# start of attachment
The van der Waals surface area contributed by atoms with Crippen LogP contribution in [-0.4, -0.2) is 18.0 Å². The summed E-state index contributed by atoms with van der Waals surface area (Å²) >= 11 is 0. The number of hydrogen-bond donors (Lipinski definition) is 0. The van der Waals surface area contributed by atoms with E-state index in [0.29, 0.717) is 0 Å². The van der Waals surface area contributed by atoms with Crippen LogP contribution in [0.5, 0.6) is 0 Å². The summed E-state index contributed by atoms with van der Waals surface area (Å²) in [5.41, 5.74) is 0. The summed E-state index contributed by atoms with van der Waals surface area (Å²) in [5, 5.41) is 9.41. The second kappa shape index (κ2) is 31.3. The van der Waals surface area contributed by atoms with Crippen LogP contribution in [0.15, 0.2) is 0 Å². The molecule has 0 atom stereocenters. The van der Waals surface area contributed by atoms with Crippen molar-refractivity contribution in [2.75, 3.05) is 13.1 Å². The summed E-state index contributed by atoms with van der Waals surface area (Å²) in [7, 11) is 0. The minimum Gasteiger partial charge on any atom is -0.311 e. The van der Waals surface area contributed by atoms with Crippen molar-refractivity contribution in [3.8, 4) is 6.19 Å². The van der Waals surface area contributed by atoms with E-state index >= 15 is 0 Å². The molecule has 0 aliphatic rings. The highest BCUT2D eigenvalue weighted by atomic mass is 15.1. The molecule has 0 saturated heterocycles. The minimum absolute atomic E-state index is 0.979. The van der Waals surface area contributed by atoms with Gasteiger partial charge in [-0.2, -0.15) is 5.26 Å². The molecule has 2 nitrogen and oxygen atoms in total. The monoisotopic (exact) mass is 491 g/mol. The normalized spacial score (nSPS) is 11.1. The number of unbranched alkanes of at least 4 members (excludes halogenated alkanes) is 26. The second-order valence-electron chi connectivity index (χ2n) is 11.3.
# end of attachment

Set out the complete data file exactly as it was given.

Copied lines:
The van der Waals surface area contributed by atoms with Crippen LogP contribution in [-0.4, -0.2) is 18.0 Å². The summed E-state index contributed by atoms with van der Waals surface area (Å²) >= 11 is 0. The number of hydrogen-bond donors (Lipinski definition) is 0. The van der Waals surface area contributed by atoms with E-state index in [0.29, 0.717) is 0 Å². The van der Waals surface area contributed by atoms with Crippen LogP contribution in [0.5, 0.6) is 0 Å². The summed E-state index contributed by atoms with van der Waals surface area (Å²) in [5.41, 5.74) is 0. The summed E-state index contributed by atoms with van der Waals surface area (Å²) in [5, 5.41) is 9.41. The second kappa shape index (κ2) is 31.3. The van der Waals surface area contributed by atoms with Crippen LogP contribution in [0.15, 0.2) is 0 Å². The molecule has 0 atom stereocenters. The van der Waals surface area contributed by atoms with Crippen molar-refractivity contribution in [2.75, 3.05) is 13.1 Å². The summed E-state index contributed by atoms with van der Waals surface area (Å²) in [7, 11) is 0. The minimum Gasteiger partial charge on any atom is -0.311 e. The van der Waals surface area contributed by atoms with Crippen molar-refractivity contribution in [3.8, 4) is 6.19 Å². The van der Waals surface area contributed by atoms with E-state index >= 15 is 0 Å². The molecule has 0 aliphatic rings. The highest BCUT2D eigenvalue weighted by atomic mass is 15.1. The molecule has 0 saturated heterocycles. The minimum absolute atomic E-state index is 0.979. The van der Waals surface area contributed by atoms with Gasteiger partial charge in [-0.2, -0.15) is 5.26 Å². The molecule has 2 nitrogen and oxygen atoms in total. The monoisotopic (exact) mass is 491 g/mol. The normalized spacial score (nSPS) is 11.1. The number of unbranched alkanes of at least 4 members (excludes halogenated alkanes) is 26. The second-order valence-electron chi connectivity index (χ2n) is 11.3.